Fortnightly, the Hawk gives you the good, the bad and the ugly of the whole Xbox Live Marketplace content. This week, we delve into the Games on Demand section.
Some years ago, as I was checking on the pros and cons of the digital download system, I received word that Microsoft would start delivering Xbox games (from the old console) as downloadable content in Xbox Live. Afterwards, Xbox 360 titles started appearing, and it has been the norm of having new titles each week.
Since the system begun, I have been dealing with a barrage of questions about how games were selected, if they were somehow affected on patches or additional content, and the famous discussion on what’s better: having your own physical copy (which you could sell or trade afterwards), or having the whole content on your drive only.
But there’s one thing I always come back to: the price of the available titles. When the digital download discussion started, I always figured that it would be cheaper, as they would not need to include the cost of the physical game itself (DVD recording and labeling, manual and box). That, I was told, would lower the end price and attract the Live members attention.
Based on this, how can we explain these cases:
- King Kong for $20 (a launch title, 2005)
- Modern Warfare 2 for $60 (released in November 2009)
I recently read an article (thanks to one of my twitter contacts) about the explanation that Microsoft gave on having $20 as the low price limit for any title appearing on Games on Demand. The reason is how much the owner of a given store, who has to cover costs for employees, shop rental and/or services, and so on, would get affected by having to deal with a cheaper digital copy coming directly from Microsoft to their customer base. Ok, that’s fine, but I would invite any of our readers to prove me wrong if there’s a store where the Xbox 360 launch titles (brand “new” on their boxes) are available for $20. If there is at least one in the whole US, I eat my words (and tweet about it). And no, you can’t use the Microsoft Store, where prices will keep the same (but craziness does ensure, like Dead Rising for $12 – marketplace price: $20!).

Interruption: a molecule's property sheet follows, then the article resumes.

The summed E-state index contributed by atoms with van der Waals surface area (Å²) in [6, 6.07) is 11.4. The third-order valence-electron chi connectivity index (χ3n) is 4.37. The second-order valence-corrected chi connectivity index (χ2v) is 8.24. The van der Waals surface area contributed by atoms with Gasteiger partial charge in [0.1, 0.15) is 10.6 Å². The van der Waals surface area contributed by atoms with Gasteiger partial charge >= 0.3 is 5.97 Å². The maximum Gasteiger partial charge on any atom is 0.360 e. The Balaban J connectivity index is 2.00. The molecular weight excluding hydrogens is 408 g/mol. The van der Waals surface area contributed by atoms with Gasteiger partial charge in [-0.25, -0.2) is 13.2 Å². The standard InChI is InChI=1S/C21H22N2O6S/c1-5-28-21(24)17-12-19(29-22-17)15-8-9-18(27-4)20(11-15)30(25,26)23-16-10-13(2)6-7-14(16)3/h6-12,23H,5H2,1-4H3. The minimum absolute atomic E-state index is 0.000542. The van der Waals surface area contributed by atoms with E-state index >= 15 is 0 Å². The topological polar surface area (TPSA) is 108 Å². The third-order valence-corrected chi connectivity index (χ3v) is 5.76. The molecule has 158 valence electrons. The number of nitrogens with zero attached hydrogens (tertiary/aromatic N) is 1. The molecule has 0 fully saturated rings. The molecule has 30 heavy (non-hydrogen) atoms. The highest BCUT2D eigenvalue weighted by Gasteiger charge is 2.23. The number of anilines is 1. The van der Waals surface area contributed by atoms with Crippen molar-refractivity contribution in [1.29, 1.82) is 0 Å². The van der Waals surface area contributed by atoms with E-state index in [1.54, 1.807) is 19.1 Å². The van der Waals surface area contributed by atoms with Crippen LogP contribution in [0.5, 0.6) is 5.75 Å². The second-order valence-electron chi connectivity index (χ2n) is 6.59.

As for the MW2 case, how can EA keep a full price for this title, when you have to deal with Halo: Reach, somewhat a direct competitor, for $50 bucks on the same section? Or Bad Company 2 for $40 (and remember, we are just now enjoying of Black Ops, the newest CoD release)?
You’ll end up wondering which market laws are used to stick prices to the GoD section. But in the end, you know deep in your heart they could make a better job about it. How, you would ask?
- Stick to the premise that being a digital download a game must be cheaper than their retail versions
- Do not ignore the general market! They can even compete against it. You think I would like to go to Gamestop or Amazon if I can purchase a digital version for a cheaper price?
- Stop playing the guessing game! Keep uniformity based on original release date.
Steam has proved that digital downloads have a place in the game sales market. Now if Microsoft can improve their model…